The unpredictability of financial markets can disrupt even the best-laid retirement plans. These five strategies may help investors stay on track.
A rule of thumb in volatile markets is to have patience: If you can ride out the market’s ups and downs, asset prices should eventually recover. Unfortunately, retirees don’t always have the luxury of time. If you’re retired or approaching retirement, you may need to tap your investments for income when markets are volatile, potentially locking in losses that can impair your portfolio for the long term.
Fortunately, planning ahead can go a long way toward helping you protect your retirement when market volatility hits. Here are five strategies to consider.
One way to help reduce your retirement plan’s vulnerability to a volatile market is by considering investing in investment-grade bonds and dividend-paying stocks. Investors may be able to collect regular income from these investments to support spending needs, while leaving the principal investments untouched—at least until the market recovers.
However, there are drawbacks to consider. Some companies may reduce or suspend dividend payments during extended periods of market volatility or economic stress. What’s more, depending on the size of your nest egg and your regular spending needs in retirement, the income you can collect from high-quality bonds and/or dividend-paying stocks may not be sufficient to live on.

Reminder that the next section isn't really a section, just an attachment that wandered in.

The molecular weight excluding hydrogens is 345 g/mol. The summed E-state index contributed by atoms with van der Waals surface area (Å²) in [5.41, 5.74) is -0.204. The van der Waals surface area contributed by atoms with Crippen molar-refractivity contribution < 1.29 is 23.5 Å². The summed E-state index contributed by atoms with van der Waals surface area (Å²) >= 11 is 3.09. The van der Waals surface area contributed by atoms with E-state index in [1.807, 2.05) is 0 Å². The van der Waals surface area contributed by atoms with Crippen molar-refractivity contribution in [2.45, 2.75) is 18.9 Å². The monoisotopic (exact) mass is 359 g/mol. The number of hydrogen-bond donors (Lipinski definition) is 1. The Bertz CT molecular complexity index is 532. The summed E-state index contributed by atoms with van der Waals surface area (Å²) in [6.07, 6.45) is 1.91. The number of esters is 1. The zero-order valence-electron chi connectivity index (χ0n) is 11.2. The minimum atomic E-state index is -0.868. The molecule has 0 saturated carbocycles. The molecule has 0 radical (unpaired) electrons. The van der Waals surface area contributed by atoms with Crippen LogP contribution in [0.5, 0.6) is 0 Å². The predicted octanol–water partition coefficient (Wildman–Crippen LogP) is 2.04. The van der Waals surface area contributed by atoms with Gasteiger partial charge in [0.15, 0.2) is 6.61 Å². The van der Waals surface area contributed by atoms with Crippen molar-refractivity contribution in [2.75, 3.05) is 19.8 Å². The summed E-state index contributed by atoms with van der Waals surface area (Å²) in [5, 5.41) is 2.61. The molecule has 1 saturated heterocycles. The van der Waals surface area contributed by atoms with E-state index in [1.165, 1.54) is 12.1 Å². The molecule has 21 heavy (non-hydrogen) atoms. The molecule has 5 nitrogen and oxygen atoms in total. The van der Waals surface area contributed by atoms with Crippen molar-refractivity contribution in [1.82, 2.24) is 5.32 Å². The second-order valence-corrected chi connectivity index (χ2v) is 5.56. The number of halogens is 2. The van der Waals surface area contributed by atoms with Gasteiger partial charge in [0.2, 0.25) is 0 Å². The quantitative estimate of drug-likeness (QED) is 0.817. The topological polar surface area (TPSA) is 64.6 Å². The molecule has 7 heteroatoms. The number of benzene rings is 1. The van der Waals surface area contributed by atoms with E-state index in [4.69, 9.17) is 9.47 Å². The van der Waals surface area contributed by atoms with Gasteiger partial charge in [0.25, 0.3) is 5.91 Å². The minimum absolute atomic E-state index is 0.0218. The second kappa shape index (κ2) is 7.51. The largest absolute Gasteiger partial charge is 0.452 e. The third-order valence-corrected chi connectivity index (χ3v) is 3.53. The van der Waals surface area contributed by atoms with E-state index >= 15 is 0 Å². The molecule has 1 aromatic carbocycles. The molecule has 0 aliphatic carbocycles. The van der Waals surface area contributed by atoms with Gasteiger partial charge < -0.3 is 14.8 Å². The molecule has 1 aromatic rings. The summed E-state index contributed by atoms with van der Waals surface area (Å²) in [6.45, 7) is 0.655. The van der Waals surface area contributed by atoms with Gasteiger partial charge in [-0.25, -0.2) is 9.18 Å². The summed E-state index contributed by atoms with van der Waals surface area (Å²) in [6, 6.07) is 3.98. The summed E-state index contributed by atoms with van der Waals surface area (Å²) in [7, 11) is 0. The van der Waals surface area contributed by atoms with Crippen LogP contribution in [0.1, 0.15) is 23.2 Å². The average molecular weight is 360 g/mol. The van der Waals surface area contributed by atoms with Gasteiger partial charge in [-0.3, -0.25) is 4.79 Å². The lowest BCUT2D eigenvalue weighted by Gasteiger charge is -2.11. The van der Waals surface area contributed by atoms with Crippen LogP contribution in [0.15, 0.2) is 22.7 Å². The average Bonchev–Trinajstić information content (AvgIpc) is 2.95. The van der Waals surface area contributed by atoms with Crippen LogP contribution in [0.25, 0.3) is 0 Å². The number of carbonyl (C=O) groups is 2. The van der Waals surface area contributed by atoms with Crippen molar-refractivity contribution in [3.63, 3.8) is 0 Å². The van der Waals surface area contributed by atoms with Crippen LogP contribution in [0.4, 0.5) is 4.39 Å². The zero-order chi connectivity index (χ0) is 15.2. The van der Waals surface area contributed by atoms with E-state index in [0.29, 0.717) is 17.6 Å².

There are ways you can help protect your hard-earned savings and help keep your retirement plans on track.
Annuities are another way to provide a reliable stream of income that may reduce or even eliminate the need to sell portfolio assets with high return potential during moments of market stress. What’s more, annuities with guaranteed income-protection benefits provide a set amount of income for life, which means you don’t run the risk of ever outliving your savings.
Of course, there are drawbacks to annuities. For example, the most basic kinds are essentially fixed income instruments that have no potential for growth above specified contractual cash flows.
Variable annuities and fixed index annuities are two options designed to address such drawbacks—for example, by providing investors with some exposure to potential equity-market growth. Both may offer guaranteed income and payout rates that are often higher than the yields on certain equity and fixed-income investments, and so may be well-suited for investors concerned about the stability of their retirement income.
Throughout our lives as investors, we regularly use different containers to save for different goals. Funds we need in the near term may be kept in savings or checking accounts, for example, while funds we may need years from now are invested for longer-term growth. This strategy of “time-segmented bucketing” for retirement income isn’t all that different.